In the video game industry, tri-Ace occupies an unusual place in that quite a lot of gamers have never heard of it. On the other hand, out of those that do recognize the name of the developer, many are intensely loyal fans, largely thanks to the strengths of tri-Ace’s Star Ocean and Valkyrie Profile franchises, in particular the games’ detailed worlds and combat systems that innovatively mix action and strategy.
So when tri-Ace was acquired earlier this year by mobile game developer Nepro Japan, many feared that the team’s talents for intricate craftsmanship would be wasted as it shifted to simplified smartphone titles. That doesn’t seem to be the case yet, though, as tri-Ace has just announced its newest project, Star Ocean 5, for PlayStation 3 and 4.
Late-nineties roleplaying game SaGa Frontier may have had mixed reviews in North America, where critics slammed its non-linear gameplay as lacking in focus, but the game was a huge success in Japan.
And 17 years on from the game’s original release, one Japanese fan has finally achieved her lifelong dream of recreating the dress of Princess White Rose (aka Shirobara Hime), and she’s got the pictures to prove it!
As someone who’s been playing video games long enough to remember when the ideas of putting a game on a CD or making a controller with more than two face buttons were considered revolutionary, I always have to stop myself from referring to the company behind the Final Fantasy series as Square. That’s because in 2003 Square merged with role-playing game rival Enix, publishers of Dragon Quest, to become the single company Square Enix.
But while the fusing of the two industry giants created one of Japan’s most respected gaming entities, it seems the formerly separate companies haven’t entirely lost their individual identities, as Square Enix Holdings recently filed separate trademark applications for the names Squaresoft and Enix.
Even though the Final Fantasy video game franchise has spawned a long string of sequels, very few of the games feature characters or plotlines from previous instalments. Instead, each title draws from a pool of visual cues, music compositions, and gameplay systems that together constitute the games’ shared legacy.
For example, almost every Final Fantasy includes summoning magic, where players call upon dragons, ifrits, or other powerful monsters to aid them in battle. Developer Square Enix can’t do the same in real life, though, which is why it’s currently recruiting employees to work on the upcoming Final Fantasy XV.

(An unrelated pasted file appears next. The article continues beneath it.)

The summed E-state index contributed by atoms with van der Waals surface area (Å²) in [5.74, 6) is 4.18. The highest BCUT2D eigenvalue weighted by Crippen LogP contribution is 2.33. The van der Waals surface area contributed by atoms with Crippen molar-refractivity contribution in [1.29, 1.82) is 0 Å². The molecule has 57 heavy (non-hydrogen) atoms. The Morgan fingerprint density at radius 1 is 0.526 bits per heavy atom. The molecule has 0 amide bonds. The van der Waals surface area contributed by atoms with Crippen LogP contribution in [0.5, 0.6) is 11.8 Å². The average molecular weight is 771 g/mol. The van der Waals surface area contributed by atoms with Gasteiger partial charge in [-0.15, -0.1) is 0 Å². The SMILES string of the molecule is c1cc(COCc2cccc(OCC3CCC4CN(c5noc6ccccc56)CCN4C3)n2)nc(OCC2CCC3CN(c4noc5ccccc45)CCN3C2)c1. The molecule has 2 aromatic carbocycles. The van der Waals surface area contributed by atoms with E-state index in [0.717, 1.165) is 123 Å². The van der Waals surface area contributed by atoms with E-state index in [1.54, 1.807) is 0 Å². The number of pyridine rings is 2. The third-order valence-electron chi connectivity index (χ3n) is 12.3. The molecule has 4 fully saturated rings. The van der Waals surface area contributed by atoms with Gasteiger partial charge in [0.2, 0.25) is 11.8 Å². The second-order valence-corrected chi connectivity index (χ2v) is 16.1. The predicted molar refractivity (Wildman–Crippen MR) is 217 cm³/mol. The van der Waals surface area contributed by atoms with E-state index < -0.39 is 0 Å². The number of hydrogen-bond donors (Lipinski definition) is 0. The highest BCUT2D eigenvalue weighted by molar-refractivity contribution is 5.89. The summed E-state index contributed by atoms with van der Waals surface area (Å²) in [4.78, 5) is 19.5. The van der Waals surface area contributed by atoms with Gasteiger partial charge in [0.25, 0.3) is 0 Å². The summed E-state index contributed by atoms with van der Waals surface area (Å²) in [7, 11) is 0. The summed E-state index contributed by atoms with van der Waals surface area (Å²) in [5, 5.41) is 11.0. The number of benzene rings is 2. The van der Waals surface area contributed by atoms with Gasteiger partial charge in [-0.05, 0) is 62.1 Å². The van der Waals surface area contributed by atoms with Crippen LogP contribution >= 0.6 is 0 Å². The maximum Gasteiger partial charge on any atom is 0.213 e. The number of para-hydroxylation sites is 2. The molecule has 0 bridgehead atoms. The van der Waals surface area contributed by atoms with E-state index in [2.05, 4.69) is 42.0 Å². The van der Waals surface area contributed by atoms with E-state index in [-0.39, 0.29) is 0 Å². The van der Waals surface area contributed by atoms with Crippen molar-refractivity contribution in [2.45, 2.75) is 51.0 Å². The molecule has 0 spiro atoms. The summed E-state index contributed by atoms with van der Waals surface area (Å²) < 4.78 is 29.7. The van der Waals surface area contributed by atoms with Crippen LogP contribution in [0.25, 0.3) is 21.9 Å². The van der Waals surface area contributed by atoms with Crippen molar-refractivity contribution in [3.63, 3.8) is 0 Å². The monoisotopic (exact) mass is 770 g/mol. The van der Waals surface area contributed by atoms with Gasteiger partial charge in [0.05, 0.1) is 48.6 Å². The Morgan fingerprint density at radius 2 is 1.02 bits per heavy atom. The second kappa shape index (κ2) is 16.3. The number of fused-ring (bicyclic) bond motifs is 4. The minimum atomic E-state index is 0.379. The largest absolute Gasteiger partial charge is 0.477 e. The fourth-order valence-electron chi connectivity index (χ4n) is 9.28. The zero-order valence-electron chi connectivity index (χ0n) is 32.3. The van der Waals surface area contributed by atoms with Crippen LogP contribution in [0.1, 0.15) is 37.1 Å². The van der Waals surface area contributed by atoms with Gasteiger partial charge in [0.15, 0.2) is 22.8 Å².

Obviously, you won’t need to know how to cast Meteo or throw a Dolphin Blow uppercut to land a spot on the Final Fantasy XV team. Having a heroic level of physical constitution might come in handy, though, as looking through Square Enix’s want ads suggests they might be planning to work the project members until they drop.
When video game developer Square Enix gave the largest preview to date of its upcoming role-playing game Final Fantasy XV, it rubbed some fans the wrong way. Just about every installment since the series switched to having set characters has featured female adventurers, but the company announced that the playable cast of Final Fantasy XV is entirely male.
While details are still scarce about the separate but concurrently in-development game Mevius Final Fantasy, newly released screenshots of the smartphone title also feature only a male character. With a Y-chromosome suddenly seeming like a necessary bit of adventuring equipment, does this mean Final Fantasy has consciously decided to turn its back on the many female fans who’ve helped it achieve the success it enjoys today?
Probably not, since while it’s not certain whether or not Mevius Final Fantasy will allow female gamers to create a character in their own likenesses, it’s absolutely certain that the game is planning to provide a generous serving of extra-lean beefcake.
Although video game developer Square Enix had dabbled in a few direct follow-ups here and there, whenever the counter for its Final Fantasy role-playing franchise rolls over to a new numbered sequel, the company completely ditches the old cast of heroes and villains, and even the previous game’s world.
But even if the narrative is starting from scratch each time, that doesn’t mean the games aren’t connected. For example, every Final Fantasy has scenes where the player rides on airships or horse-sized flightless birds called chocobos. The cursor is always a white glove with a pointing index finger, and major victories in battle are marked by the sounds of the series’ instantly recognizable “Victory Fanfare.”
Gamers have already heard the short but sweet melody played by the NES, Super NES, and PlayStations 1 through 3, and this month, they can look forward to hearing it someplace new: at the register of Lawson convenience stores when they purchase special items.